Wire gauge sizing equations for a 12 V system

Hi all,

I plan to control temperature in an enclosed system at 12 V using:

-A 60W Peltier TEC1-12706
-A 70 W Alpine 64 Ventilator with heatsink
-A 95 W AMD Ventilator AM2+/AM3 with heatsink

The system would be connected to a Mosfet and through a PWM pin, a PID function would control to which % duty the whole system would work.

That means that 1 cable should provide all the current for all the three devices.

What should be the right diameter/cross section area for this wire? 2,5 mm? I thought of using a copper wire.

I have stumbled upon many low voltage calculators but I want to see and understand the equations used.

https://www.tlc-direct.co.uk/Technical/Lighting/VoltageDrop.html

I have read about several parameters but I am unsure about the "voltage drop" I should have for example. Also, these websites say the results give no guarantees.

Total length of cable (m): 1
Max environmental temperature (°C): 30
Voltage drop (V/%): ?

For the tests and initial prototype, I will be using a power adapter (Model: JDT-001) with 3 A y 240 V, so it should suffice (3*240 = 720 W).

Thanks in advance!

The total voltage drop along a wire is easily calculated from the maximum current (I), the total length of the wire carrying the current (L) and the resistance per unit length (rho), which you can look up in the wire table.

Vdrop=ILrho

You decide on how much voltage drop can be tolerated, and then buy wire of at least the minimum diameter. From a 12V source, a drop of 1V means that 8% of the available power is wasted just heating up the wire.

Thermal limits to cable size are exactly the same for DC and rms AC - only the current matters
for thermal considerations. If the cabling is enclosed in trunking or similar the current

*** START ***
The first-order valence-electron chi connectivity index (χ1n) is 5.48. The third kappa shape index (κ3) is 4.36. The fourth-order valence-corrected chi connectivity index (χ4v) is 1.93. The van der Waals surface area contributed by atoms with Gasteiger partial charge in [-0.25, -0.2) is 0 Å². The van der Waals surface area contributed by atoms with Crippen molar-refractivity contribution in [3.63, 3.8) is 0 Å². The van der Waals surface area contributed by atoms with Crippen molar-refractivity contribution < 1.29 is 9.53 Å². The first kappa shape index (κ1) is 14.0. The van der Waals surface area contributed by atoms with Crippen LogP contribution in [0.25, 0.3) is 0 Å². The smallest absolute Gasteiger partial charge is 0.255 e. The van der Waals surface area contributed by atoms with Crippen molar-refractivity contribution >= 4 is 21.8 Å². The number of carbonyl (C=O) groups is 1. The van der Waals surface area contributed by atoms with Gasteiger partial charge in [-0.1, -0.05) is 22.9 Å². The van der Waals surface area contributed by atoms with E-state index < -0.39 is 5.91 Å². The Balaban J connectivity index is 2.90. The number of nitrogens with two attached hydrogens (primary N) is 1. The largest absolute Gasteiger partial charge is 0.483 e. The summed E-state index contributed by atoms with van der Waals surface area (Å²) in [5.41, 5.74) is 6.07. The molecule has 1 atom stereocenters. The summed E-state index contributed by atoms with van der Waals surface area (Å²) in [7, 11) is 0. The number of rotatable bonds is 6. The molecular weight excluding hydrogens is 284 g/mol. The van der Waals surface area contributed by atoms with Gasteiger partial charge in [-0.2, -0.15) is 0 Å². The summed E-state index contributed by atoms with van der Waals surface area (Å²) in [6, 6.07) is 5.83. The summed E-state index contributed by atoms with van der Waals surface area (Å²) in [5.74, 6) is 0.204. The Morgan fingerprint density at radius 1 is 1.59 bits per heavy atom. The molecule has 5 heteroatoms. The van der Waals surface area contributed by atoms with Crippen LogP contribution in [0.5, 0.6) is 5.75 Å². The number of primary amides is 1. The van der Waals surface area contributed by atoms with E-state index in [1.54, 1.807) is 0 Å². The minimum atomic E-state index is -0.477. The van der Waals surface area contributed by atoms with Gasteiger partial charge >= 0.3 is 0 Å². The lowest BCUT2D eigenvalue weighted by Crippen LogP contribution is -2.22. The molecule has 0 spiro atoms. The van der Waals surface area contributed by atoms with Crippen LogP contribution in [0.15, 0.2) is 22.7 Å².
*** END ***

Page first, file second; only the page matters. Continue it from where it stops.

rating will be less. The length of cable is not relevant to this limit - this is about the cabling
not overheating and melting.

However for low voltage the voltage drop along the cable has to be considered too - this may,
or may not, be the limiting factor depending on the cable total resistance and current. At 12V
you might decide a total voltage loss of 1V is the maximum you can afford, so the IR product
for the cable (round-trip) then needs to be less than 1.
The cable length is obviously important to this calculation.

If this JDT-001 is the power adapter you plan to use, it won't work. 3A @ 12V = 36 Watts.

In the OP, you state that the devices draw a total of about 230 Watts, or around 19 Amperes from a nominal 12V source. I would suggest to use a 12V, 25A adapter instead.

Voltage drop calculation is easy:

You need the resistance of the wire, look here wire chart

You can estimate the length, remember your length must include both the positive and negative wires.

Your current:

60W + 70W+ 95W= 225Watts

Current = watts / volts so 225 / 12 = 18.7 Amps.

Your current will be slightly larger ~ 22 amps because a car is not 12V but 13 - 14 volts (when running).

Voltage drop will be 22 a * wire resistance = ______

I think you might be able to get but with 2 mm wire but 2.5 mm is much safer.

John

Thank you everyone for your answer!

jremington:
The total voltage drop along a wire is easily calculated from the maximum current (I), the total length of the wire carrying the current (L) and the resistance per unit length (rho), which you can look up in the wire table.

Vdrop=ILrho

You decide on how much voltage drop can be tolerated, and then buy wire of at least the minimum diameter. From a 12V source, a drop of 1V means that 8% of the available power is wasted just heating up the wire.

How much is normally acceptable?

As I said, it will be running only occasionally. Most of the cable will be on the cold side of the Peltier (less than 1 m3 in volume). That means that, since the peltier will be cooling, it will only reduce the output of the Peltier. My primary objective is that the cable does not burn.

I guess I could calculate the exposed cable heat emission and work out how much it will heat the environmnent.

The other part of the cable will be very small and will be enclosed in an insulated box, together with the rest of the electronics.

jremington:
The total voltage drop along a wire is easily calculated from the maximum current (I), the total length of the wire carrying the current (L) and the resistance per unit length (rho), which you can look up in the wire table.

Vdrop=ILrho

You decide on how much voltage drop can be tolerated, and then buy wire of at least the minimum diameter. From a 12V source, a drop of 1V means that 8% of the available power is wasted just heating up the wire.